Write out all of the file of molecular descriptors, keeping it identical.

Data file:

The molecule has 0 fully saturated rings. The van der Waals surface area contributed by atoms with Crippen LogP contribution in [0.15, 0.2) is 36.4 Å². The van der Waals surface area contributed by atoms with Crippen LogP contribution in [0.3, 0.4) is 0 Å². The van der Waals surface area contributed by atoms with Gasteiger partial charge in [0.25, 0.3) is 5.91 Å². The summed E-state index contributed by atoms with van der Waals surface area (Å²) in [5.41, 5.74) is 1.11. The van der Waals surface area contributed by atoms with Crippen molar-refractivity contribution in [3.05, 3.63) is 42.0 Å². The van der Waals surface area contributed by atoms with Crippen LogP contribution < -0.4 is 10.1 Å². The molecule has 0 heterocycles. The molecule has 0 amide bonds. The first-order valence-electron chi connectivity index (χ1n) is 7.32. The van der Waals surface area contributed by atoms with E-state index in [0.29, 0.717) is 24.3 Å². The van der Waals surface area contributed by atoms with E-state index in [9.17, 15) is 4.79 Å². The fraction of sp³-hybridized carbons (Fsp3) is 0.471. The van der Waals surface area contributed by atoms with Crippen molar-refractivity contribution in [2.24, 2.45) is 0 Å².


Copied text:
The molecule has 0 fully saturated rings. The van der Waals surface area contributed by atoms with Crippen LogP contribution in [0.15, 0.2) is 36.4 Å². The van der Waals surface area contributed by atoms with Crippen LogP contribution in [0.3, 0.4) is 0 Å². The van der Waals surface area contributed by atoms with Gasteiger partial charge in [0.25, 0.3) is 5.91 Å². The summed E-state index contributed by atoms with van der Waals surface area (Å²) in [5.41, 5.74) is 1.11. The van der Waals surface area contributed by atoms with Crippen molar-refractivity contribution in [3.05, 3.63) is 42.0 Å². The van der Waals surface area contributed by atoms with Crippen LogP contribution < -0.4 is 10.1 Å². The molecule has 0 heterocycles. The molecule has 0 amide bonds. The first-order valence-electron chi connectivity index (χ1n) is 7.32. The van der Waals surface area contributed by atoms with E-state index in [0.29, 0.717) is 24.3 Å². The van der Waals surface area contributed by atoms with E-state index in [9.17, 15) is 4.79 Å². The fraction of sp³-hybridized carbons (Fsp3) is 0.471. The van der Waals surface area contributed by atoms with Crippen molar-refractivity contribution in [2.24, 2.45) is 0 Å².